1994 - Biotech pioneer bet the store and lost
Housing construction was up, and commercial construction was up even more. There seemed to be endless green lights and mostly blue skies on the county’s economic horizon.
For the county’s star biotech company, Synergen, however, times were not so good.
In the late 1970s and early ‘80s, major universities across the nation were home to an antsy group of some of the best and brightest molecular biologists in the world. The University of Colorado Molecular, Cellular and Developmental Biology, or MCDB, department was no exception. At that time it was home to Larry Gold, Larry Soll, David Hirsh and Michael Yarus. For various individual reasons and one overriding objective — to do something good for the world — they came, in 1981, to found Synergen.
In the beginning, Synergen tried all sorts of ideas. Gold worked on a project that attempted to develop some kind of injectable “thing” that would extract more oil from oil wells that were drying up. Synergen worked with Getty Oil and Texaco on the project, but it came to naught because, as the price of oil dropped in the 1980s, interest in the project dropped accordingly. The company also worked on creating industrial enzymes.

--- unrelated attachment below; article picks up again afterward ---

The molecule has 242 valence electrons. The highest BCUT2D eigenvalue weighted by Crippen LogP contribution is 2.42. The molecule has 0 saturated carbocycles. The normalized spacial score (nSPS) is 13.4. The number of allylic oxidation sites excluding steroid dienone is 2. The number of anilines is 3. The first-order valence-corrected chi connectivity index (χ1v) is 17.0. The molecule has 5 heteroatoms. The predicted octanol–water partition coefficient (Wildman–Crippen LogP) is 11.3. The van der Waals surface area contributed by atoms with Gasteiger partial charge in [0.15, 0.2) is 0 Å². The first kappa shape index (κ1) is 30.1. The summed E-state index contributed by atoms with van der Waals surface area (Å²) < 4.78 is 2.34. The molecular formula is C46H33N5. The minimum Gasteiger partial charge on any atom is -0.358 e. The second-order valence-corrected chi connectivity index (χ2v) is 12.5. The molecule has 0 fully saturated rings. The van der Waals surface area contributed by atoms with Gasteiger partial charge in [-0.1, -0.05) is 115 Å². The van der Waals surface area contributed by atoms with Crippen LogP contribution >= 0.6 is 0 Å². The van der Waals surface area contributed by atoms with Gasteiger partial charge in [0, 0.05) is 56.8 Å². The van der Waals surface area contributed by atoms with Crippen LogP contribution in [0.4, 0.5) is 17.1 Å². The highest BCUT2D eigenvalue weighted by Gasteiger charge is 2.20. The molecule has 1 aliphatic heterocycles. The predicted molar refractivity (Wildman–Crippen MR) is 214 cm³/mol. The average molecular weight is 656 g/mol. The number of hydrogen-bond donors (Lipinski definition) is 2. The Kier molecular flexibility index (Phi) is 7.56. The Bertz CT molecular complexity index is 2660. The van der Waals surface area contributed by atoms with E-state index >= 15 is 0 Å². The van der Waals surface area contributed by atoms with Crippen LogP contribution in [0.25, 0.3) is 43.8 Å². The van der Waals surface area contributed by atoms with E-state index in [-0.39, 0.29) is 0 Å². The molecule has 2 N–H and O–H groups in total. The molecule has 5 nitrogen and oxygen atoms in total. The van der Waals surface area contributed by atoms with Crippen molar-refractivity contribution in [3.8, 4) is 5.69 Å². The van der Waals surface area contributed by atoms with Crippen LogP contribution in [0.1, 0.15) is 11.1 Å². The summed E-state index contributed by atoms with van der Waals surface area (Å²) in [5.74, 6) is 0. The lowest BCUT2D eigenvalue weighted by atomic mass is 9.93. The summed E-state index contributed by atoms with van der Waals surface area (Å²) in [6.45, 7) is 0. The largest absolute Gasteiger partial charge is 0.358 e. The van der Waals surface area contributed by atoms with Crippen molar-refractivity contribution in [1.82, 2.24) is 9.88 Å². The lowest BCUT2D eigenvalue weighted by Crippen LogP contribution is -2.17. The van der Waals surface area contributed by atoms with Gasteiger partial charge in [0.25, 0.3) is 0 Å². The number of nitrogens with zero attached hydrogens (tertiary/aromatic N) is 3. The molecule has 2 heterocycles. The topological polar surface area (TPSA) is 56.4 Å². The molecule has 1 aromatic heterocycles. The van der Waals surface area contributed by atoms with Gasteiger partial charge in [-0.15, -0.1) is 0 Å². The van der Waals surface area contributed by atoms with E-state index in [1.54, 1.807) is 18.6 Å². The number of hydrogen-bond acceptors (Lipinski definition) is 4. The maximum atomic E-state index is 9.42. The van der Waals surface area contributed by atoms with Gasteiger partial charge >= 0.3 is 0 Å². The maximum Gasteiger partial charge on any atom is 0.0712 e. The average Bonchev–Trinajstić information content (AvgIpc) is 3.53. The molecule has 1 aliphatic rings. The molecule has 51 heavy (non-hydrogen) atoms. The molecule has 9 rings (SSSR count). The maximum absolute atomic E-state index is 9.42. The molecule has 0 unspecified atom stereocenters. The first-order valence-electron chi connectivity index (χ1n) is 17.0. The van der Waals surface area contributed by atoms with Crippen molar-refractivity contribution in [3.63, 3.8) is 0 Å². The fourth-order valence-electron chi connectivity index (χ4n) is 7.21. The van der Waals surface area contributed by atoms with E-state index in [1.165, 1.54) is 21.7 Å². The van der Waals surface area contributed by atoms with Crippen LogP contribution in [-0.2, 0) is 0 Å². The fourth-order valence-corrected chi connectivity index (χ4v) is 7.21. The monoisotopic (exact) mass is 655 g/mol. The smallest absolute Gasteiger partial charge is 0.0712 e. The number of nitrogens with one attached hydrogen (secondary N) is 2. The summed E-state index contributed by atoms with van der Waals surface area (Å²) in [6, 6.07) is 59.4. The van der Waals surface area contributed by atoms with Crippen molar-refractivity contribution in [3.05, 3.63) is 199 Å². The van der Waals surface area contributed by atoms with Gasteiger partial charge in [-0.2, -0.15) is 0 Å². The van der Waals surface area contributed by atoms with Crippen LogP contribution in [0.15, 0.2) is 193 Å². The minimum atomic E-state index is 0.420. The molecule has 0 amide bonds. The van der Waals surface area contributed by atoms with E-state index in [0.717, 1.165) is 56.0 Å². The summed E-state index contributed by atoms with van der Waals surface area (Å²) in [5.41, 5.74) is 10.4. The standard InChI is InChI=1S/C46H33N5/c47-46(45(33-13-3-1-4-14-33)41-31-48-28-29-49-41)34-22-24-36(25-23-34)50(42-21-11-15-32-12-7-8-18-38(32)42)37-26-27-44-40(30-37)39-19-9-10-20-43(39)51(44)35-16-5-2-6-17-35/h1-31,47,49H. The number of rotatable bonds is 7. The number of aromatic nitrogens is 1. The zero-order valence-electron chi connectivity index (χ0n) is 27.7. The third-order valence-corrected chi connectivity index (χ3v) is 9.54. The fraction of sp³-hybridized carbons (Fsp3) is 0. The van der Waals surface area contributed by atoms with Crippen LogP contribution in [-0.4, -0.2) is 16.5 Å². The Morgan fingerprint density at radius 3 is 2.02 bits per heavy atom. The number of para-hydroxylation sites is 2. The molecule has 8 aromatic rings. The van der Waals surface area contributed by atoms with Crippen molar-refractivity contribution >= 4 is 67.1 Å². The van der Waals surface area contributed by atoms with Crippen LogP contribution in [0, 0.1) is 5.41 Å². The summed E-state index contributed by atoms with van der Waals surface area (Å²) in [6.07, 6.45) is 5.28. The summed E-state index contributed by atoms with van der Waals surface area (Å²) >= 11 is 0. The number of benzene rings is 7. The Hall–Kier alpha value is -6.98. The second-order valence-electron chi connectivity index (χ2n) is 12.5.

But it was Soll who understood that Synergen’s future was in pharmaceuticals, so that’s the direction the company took. The idea was to move toward the successful development of one pharmaceutical product — Antril.
Antril was touted as a cure for sepsis, an often-deadly blood infection. The drug had performed well in the early clinical trials required by the Food and Drug Administration, but failed in larger phase 3 trials. In February 1994, Synergen revealed that Antril was not the miracle cure many hoped it was and the company’s stock plummeted, taking other biotech stocks with it. By the end of 1994, the once-renowned company had laid off about 60 percent of its workforce, shut down a $20 million manufacturing plant and an office in Japan, and had been taken over by Thousand Oaks, California-based biotech giant Amgen, which still has facilities in Boulder and Longmont.
When Antril failed phase 3, Synergen already had spent $500 million, and the till was nearly empty.
Synergen bet the store on Antril and lost.